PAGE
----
“Love your enemies,” Jesus said. But what does “love” mean in face of senseless violence? That’s the question pressed by the film “Amish Grace” aired last night on Lifetime Movie Network.
The feature is based on the events of the morning of October 2, 2006, when Charles Carl Roberts walked into a one-room schoolhouse in the Old Order Amish community of Nickel Mines, a village in Bart Township of Lancaster County, Pennsylvania, took hostages and then shot and killed five girls, aged 6-13. Roberts then committed suicide.
The horror itself shocked the entire nation; but in many ways the response of the Amish community shocked us even more. The family and friends of the slain children chose to forgive Charles Roberts… We’re used to violence; we are not used to forgiveness. Is this what Jesus meant when he commanded us to “love” our enemies.
The Amish are a Christian sect who seek to lead quiet and separated lives. They have consciously removed themselves from the tumult of modern life, and choose, simplicity, faith, hard work, community living, and family. Their homes have no electricity and they do not drive cars. They are also pacifist, interpreting Jesus’ message that we should “love our enemies” to mean that we should never forcefully resist evil and that we must extend grace in face of even the worst offenses. Thus, their former forgiveness of Charles Roberts for the senseless murder of their children was a faithful expression of their form of Christian discipleship.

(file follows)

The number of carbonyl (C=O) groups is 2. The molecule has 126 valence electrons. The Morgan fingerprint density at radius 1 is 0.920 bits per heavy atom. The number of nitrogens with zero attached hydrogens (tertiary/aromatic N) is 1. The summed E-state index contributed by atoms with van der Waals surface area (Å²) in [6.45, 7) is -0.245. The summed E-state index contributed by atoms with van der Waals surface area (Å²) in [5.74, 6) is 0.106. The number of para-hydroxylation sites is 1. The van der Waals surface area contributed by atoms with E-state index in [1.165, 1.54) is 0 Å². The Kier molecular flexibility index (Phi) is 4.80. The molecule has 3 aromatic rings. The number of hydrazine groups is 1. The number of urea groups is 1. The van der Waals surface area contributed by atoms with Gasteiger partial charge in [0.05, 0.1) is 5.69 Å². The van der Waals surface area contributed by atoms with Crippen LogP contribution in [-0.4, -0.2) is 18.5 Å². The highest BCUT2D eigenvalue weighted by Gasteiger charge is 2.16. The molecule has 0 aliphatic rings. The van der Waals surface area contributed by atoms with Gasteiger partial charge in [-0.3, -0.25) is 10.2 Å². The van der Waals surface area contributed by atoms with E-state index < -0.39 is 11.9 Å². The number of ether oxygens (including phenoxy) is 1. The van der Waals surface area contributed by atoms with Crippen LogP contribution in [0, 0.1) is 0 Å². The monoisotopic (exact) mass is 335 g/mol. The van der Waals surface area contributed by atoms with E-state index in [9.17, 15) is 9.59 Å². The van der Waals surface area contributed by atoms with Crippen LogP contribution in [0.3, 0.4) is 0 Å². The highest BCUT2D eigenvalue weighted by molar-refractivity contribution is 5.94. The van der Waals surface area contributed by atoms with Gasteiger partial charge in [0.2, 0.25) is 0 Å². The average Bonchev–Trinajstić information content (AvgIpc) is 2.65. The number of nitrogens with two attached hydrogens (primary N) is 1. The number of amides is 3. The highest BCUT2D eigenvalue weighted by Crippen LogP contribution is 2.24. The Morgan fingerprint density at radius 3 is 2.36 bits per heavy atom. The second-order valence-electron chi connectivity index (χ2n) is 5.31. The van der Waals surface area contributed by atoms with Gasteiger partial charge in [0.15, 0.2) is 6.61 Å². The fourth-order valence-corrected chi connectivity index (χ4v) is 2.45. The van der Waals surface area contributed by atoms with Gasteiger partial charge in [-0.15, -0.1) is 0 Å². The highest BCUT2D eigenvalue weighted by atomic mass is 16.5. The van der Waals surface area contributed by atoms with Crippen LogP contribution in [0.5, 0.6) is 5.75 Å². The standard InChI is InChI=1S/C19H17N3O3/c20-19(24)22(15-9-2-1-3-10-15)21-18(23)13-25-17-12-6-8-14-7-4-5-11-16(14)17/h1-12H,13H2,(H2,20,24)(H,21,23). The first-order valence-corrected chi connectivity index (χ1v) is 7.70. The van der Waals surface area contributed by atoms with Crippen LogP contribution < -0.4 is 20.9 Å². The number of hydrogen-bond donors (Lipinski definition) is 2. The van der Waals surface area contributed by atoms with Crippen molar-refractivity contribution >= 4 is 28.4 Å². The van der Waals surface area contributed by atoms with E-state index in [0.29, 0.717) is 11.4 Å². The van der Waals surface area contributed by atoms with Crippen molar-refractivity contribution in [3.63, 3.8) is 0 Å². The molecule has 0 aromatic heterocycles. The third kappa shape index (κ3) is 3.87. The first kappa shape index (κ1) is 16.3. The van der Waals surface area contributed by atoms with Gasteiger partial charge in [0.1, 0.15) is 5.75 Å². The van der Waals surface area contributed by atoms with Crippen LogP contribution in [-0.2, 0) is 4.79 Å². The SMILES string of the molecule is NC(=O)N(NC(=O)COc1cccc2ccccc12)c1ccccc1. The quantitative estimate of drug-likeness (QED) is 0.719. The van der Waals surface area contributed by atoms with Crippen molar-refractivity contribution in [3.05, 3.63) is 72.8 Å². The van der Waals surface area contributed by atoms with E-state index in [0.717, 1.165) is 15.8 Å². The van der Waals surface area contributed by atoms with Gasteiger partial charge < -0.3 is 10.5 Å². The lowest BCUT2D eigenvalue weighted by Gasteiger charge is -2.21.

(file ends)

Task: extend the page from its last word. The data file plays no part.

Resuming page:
here’s a question: Yes, as Christians we are to love our enemies. But what does love look like? The film explores the dynamics of pain, grief, forgiveness and faith from an Amish perspective. But are their other faithful forms of Christian faith? Can it also be loving to use force to stop evil? Is it ever loving, as a last resort to even take the life of a violent person in order to stop their acts of violence? These are ancient and troubling questions. We need divine wisdom to respond…
“God, we pray for those who suffer injustice and those who suffer senseless violence. We pray that your justice will reign. We also pray for the gift of grace and mercy in these situations. And we pray that victims will find the wisdom they need in every situation to express the two sides of your character – both love and justice. In Jesus…”